You work too hard for your money to lose it to some crook that is trying to scam you. Thieves have gotten more creative and have come up with new ways to rob you of your money. Since more people are using plastic today instead of cash, thieves are more
focused on getting access to your valuable credit card information. Here are a few credit card scams that you should be on the lookout for.
Skimming credit card information
Credit card readers are everywhere today from the local gas station to the grocery store. Millions of people in the United States swipe their credit cards every single day. Thieves have gotten wise to this and have started placing skimmers on credit card readers. Crooks will grab your information by installing small devices that will copy your credit card information and feed them your data. This crime has been growing in recent years with several large retail stores being victimized. In the last year in my area there have been several instances of skimmers being placed on ATM machines located outside grocery stores.
Tech security phone calls
Scammers are back to using telephones to steal information. They are calling homes claiming to be tech support representatives who are going to help you with your computer problems. These people claim to be from tech giants like Microsoft and to have detected some sort of malware on your personal computer. They ask for your credit card number to sell you some spyware removal software. The software is totally bogus and the scammers are charging hundreds of dollars to each victim.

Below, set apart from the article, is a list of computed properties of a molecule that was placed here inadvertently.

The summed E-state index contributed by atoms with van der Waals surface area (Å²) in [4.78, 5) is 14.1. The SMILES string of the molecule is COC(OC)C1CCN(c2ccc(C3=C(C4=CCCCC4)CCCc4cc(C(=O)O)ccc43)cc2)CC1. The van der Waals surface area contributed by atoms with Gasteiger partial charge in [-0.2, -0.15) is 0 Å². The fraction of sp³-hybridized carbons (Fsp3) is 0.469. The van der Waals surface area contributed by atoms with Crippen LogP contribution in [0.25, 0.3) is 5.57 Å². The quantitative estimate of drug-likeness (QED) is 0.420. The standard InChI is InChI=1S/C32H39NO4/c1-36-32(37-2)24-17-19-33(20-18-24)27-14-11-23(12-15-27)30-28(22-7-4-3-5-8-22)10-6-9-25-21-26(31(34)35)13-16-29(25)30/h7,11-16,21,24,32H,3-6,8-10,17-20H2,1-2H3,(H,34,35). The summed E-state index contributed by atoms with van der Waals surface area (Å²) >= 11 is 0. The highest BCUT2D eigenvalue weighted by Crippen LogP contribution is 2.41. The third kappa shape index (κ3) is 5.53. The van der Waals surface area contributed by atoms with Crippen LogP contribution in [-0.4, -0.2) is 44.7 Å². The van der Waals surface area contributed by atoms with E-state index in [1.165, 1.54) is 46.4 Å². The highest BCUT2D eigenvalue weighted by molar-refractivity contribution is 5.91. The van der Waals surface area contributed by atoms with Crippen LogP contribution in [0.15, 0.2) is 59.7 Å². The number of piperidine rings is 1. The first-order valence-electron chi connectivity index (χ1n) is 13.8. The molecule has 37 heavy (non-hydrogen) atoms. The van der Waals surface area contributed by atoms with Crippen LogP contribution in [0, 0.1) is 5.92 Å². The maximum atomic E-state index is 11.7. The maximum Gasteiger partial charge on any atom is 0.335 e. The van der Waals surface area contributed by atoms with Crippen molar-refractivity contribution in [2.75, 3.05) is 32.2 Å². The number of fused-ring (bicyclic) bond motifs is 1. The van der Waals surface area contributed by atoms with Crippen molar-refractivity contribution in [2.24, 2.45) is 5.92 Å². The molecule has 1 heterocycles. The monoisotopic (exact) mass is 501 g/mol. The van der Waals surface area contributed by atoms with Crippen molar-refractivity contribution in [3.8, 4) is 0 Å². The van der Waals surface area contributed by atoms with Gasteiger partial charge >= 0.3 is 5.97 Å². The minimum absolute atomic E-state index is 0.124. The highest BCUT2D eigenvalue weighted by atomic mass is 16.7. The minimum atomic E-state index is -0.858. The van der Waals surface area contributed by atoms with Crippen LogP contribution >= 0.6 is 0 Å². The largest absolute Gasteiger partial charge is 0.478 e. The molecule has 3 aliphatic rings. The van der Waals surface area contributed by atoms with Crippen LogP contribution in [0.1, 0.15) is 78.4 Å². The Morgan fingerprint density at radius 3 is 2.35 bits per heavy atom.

Fake malware detection
There are a number of scammers that have come up with a fake malware detection program that invades your computer. The program states that your computer is affected with malware and will clean your PC for a charge. All you have to do is enter your credit
card information and the registry will be cleaned. The trick is that your computer is not infected and the whole program is designed just to get your credit card number. Once you enter your credit card number, the scammer will continually charge you for the software quickly depleting your bank account.
Fake banking sites
You get an email from your bank stating that there is a problem with your bank account. You need to visit your bank’s website and verify your financial information. You have to enter your name, social security number, and credit card information. The catch is that the link is a dummy website that has been set up by identity thieves. Once you enter this information, you have just given your most important information to thieves. They will either sell your credit card information or use it to run up fraudulent charges.
Have you ever seen those advertisements stating that you can get an expensive item absolutely free? They offer free iPad’s, Xboxes, and smartphones. Many of these sites are designed to capture your private information by luring you in with those fake freebies. Once you visit the website, you are required to download information for you free prize. The download is really a virus that is designed to follow your movements on the web. The thieves can log every site that you visit on the web and get access to your personal information.